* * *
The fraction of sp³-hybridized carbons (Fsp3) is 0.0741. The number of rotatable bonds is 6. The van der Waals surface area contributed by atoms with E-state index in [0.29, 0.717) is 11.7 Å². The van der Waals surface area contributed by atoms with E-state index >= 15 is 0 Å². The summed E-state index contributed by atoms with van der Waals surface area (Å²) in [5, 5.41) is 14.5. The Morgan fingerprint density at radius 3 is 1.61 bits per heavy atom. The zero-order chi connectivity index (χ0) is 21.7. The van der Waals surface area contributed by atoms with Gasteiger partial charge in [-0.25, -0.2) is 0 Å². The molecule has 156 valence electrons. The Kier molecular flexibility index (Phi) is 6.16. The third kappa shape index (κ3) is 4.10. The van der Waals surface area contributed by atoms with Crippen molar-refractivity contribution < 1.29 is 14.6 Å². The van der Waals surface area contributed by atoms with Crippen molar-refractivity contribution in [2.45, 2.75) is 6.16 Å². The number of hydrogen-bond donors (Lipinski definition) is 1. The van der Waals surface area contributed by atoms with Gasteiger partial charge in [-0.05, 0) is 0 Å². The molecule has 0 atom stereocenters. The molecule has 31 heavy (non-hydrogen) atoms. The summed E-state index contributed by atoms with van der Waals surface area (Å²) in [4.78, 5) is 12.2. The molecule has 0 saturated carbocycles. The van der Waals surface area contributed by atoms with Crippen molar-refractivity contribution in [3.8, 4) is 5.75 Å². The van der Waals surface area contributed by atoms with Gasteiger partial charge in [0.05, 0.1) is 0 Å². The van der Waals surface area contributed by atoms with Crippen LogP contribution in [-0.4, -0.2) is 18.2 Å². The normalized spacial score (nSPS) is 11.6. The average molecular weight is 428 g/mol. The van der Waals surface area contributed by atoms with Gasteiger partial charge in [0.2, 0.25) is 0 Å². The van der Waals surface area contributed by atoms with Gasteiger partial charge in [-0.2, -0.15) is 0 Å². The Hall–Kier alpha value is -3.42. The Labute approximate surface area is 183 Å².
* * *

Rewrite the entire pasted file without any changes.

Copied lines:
The fraction of sp³-hybridized carbons (Fsp3) is 0.0741. The number of rotatable bonds is 6. The van der Waals surface area contributed by atoms with E-state index in [0.29, 0.717) is 11.7 Å². The van der Waals surface area contributed by atoms with E-state index >= 15 is 0 Å². The summed E-state index contributed by atoms with van der Waals surface area (Å²) in [5, 5.41) is 14.5. The Morgan fingerprint density at radius 3 is 1.61 bits per heavy atom. The zero-order chi connectivity index (χ0) is 21.7. The van der Waals surface area contributed by atoms with Gasteiger partial charge in [-0.25, -0.2) is 0 Å². The molecule has 156 valence electrons. The Kier molecular flexibility index (Phi) is 6.16. The third kappa shape index (κ3) is 4.10. The van der Waals surface area contributed by atoms with Crippen molar-refractivity contribution < 1.29 is 14.6 Å². The van der Waals surface area contributed by atoms with Crippen molar-refractivity contribution in [2.45, 2.75) is 6.16 Å². The number of hydrogen-bond donors (Lipinski definition) is 1. The van der Waals surface area contributed by atoms with Gasteiger partial charge in [-0.05, 0) is 0 Å². The molecule has 0 atom stereocenters. The molecule has 31 heavy (non-hydrogen) atoms. The summed E-state index contributed by atoms with van der Waals surface area (Å²) in [4.78, 5) is 12.2. The molecule has 0 saturated carbocycles. The van der Waals surface area contributed by atoms with Crippen molar-refractivity contribution in [3.8, 4) is 5.75 Å². The van der Waals surface area contributed by atoms with Gasteiger partial charge in [0.05, 0.1) is 0 Å². The van der Waals surface area contributed by atoms with Crippen LogP contribution in [-0.4, -0.2) is 18.2 Å². The normalized spacial score (nSPS) is 11.6. The average molecular weight is 428 g/mol. The van der Waals surface area contributed by atoms with Gasteiger partial charge in [0.2, 0.25) is 0 Å². The van der Waals surface area contributed by atoms with Gasteiger partial charge in [-0.2, -0.15) is 0 Å². The Hall–Kier alpha value is -3.42. The Labute approximate surface area is 183 Å².